by Steven Ertelt
February 23, 2005
Oklahoma City, OK (LifeNews.com) — Two kinds of laws that have significantly reduced abortions in other states received approval from an Oklahoma state House committee. The bill creating them now moves the full House for consideration.
The House Judiciary Committee approved House Bill 1543, which creates the "Women’s Right to Know Act" and the "Family Protection Act."
The right to know part of the provision prevents an abortion practitioner from performing an abortion on a woman without her consent, except in an emergency medical situation when consent can’t be obtained.
The consent given would also occur only after the woman considering the abortion is provided with information on abortion’s risks and alternatives 24 hours beforehand.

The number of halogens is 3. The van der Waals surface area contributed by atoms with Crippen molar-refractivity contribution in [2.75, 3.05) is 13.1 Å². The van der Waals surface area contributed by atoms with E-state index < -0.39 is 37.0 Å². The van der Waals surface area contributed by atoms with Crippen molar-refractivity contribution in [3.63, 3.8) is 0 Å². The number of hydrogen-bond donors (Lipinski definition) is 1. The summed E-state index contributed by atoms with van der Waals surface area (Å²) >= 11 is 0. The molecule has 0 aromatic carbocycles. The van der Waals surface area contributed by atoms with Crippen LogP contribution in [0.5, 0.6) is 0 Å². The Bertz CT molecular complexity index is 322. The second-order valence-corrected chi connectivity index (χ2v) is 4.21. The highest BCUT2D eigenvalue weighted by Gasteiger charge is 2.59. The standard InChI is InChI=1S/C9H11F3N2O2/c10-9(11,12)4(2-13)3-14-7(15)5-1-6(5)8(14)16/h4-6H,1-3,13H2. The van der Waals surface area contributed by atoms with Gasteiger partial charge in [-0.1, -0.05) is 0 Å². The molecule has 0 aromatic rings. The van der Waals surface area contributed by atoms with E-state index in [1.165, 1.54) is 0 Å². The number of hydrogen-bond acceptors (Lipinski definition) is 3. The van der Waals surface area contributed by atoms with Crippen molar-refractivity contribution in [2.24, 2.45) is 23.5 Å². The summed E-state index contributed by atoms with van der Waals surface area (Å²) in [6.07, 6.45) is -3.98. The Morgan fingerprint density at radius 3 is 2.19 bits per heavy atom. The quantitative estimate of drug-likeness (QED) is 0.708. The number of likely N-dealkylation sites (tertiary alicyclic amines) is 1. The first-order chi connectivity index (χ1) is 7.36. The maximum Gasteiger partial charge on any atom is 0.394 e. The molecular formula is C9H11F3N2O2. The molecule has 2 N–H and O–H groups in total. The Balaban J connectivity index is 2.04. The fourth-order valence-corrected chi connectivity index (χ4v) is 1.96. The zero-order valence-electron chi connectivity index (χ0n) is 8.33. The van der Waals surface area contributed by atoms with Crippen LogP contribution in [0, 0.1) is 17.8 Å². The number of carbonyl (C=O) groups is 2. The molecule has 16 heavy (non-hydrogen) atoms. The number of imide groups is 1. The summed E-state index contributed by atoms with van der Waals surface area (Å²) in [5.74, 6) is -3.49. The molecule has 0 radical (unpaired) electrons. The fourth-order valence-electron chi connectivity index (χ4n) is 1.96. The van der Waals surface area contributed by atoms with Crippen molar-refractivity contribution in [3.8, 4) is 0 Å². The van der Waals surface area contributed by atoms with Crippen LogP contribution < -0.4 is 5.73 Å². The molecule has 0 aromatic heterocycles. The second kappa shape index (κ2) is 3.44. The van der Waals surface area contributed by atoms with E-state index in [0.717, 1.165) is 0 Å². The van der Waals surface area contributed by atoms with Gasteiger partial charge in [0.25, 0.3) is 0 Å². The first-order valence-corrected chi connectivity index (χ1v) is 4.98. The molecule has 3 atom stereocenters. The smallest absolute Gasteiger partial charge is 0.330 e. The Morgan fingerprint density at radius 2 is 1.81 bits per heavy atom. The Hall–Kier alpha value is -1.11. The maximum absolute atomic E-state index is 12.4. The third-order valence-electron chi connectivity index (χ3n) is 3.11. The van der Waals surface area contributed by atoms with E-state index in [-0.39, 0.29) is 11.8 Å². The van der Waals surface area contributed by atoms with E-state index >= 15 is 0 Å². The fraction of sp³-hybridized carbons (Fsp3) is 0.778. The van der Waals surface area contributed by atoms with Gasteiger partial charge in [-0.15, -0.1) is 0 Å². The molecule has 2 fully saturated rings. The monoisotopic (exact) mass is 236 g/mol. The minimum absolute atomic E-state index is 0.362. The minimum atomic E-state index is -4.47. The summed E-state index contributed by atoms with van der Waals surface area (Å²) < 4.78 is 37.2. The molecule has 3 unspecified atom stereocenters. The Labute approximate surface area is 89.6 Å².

Similar laws in other states have reduced the number of abortions by about one-third.
The bill also creates a requirement that an abortion facility first inform the parents or legal guardian of a teenager’s desire to have an abortion before the minor can have one. The bill also includes Supreme Court-mandated judicial bypass provisions for cases of abuse.
Parental notification and consent laws have reduced abortions on teenagers by about 30% in the states that have them.
Del City Representative Kevin Calvey, the bill sponsor, said 19 other states have similar informed consent requirements.
The Oklahoma state Senate rejected a similar bill last year because it contained provisions pro-life lawmakers opposed.
Earlier this month, a state House committee also passed the Unborn Victims of Violence Act, which offers further protection for pregnant women. Prosecutors will be able to hold criminals accountable for two crimes rather than just one.
According to current Oklahoma law, the killing of an unborn child after viability is homicide. The statute provides no protection for pregnant women earlier in pregnancy.